“I talked to a mom at career day and she asked what we could offer her son. I said four years of training and after nine weeks, he will go to work with an OSHA card, ready to safely work on a job and start earning $12 an hour. Then he’ll be getting paid when he comes back to school. There is no catch! It costs about $100 in books, the only fee to start the apprenticeship program. One of our apprentices went through college but still loved his career working in residential construction.”

Vodicka feels one area of recruitment that might be strengthened is emphasizing the options of advancement. An apprentice can become a foreman, an estimator, contractor or a superintendent. He can be a union professional, a local president or organizer or he can teach for the training center. UBC cannot only act as a doorway but as a guide throughout a career. Some also go to work for manufacturers.

Teaching experienced construction veterans is another training area. Contrary to what one might think, training a journeyman isn’t always just “old dog, new trick.”

“We train in a non-threatening manner,” Vodicka says. “You don’t want to just test a journeyman—maybe he hasn’t been in a school in 20 years and it’s already a step for him to be here. You don’t want to make him feel out of place; you want him to feel comfortable. They need to see that what they are learning can translate into dollars. We can make them more productive by transferring years of learning in a short class.”

Even old dogs are receptive to new tricks when they mean potential profits.

“For example,” he continues,” I had a student in the grid class and when we showed him our way he said it wouldn’t work, it’s not the way he learned. I said it’s not the way I learned either! I asked him to build it my way on the first ceiling, and if not productive, to do it his way on the second ceiling. Halfway through, I heard a loud shout, went over, and he said, ‘I don’t believe this. This is so fast, so easy, why didn’t I get this before?’ I said, believe me, that’s why we’re doing this class.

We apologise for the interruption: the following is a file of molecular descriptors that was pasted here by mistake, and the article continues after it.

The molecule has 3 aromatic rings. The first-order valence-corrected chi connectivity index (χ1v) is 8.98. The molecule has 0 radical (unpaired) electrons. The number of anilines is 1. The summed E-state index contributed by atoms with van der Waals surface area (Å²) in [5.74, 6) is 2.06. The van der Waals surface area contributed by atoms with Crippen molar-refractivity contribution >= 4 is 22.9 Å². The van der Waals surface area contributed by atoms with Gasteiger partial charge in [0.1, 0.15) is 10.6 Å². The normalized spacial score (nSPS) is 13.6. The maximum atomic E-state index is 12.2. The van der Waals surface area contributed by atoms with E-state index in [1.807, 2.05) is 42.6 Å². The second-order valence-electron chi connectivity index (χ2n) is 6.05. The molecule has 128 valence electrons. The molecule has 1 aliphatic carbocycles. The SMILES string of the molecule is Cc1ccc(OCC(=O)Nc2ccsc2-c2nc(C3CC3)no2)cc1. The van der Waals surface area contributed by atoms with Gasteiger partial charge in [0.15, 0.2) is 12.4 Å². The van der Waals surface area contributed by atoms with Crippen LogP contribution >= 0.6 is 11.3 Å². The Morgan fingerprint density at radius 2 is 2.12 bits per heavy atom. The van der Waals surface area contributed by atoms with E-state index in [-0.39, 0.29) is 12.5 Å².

“It is common for training to open their eyes. A guy not productive on the job is the first guy laid off. This means putting more money in their pockets. Now, this trained guy is of value to a contractor.”

The center of attention

The philosophy behind the center is that it is set up to encourage social interaction among visiting instructors/students. A TV is out in a common area where students can socialize if they want to watch TV. Instructors learn as much from each other as from the courses and are encouraged to interact.

“We’ve expanded our interior system training over the years,” Vodicka says. “A 70,000 square-foot shop area enables us to build a scaffold, leave it up for a while and tear it down. Most of our props can be stored once we’re finished. For framing, we can put down a plywood deck and put the plywood right on the concrete floor so we can drive a lift over it. This lets us screw things down and unscrew them.”

Vodicka showed a training area just for ceilings. The UBC is also working with industry associations to spread the knowledge.

“We’re working with the Insulated Concrete Form Association,” he says. “They wanted to work with carpenters on the association’s product because of the skills our people possess. The ICFA feels it cannot make the jump from residential to commercial without the help of union carpenter skills. If they sell a job, they come to us to find the best tradesmen. We also work with the Door and Hardware Institute and AWCI.”

Ron Warde, an instructor, from Carpenters, J.A.T.C., of Las Vegas, was teaching a lath ceiling class during the visit. These students are either familiar with this material and want new insights, or want to learn more about how to teach the subject at hand. Warde and his students spent some of the morning comparing notes on local politics.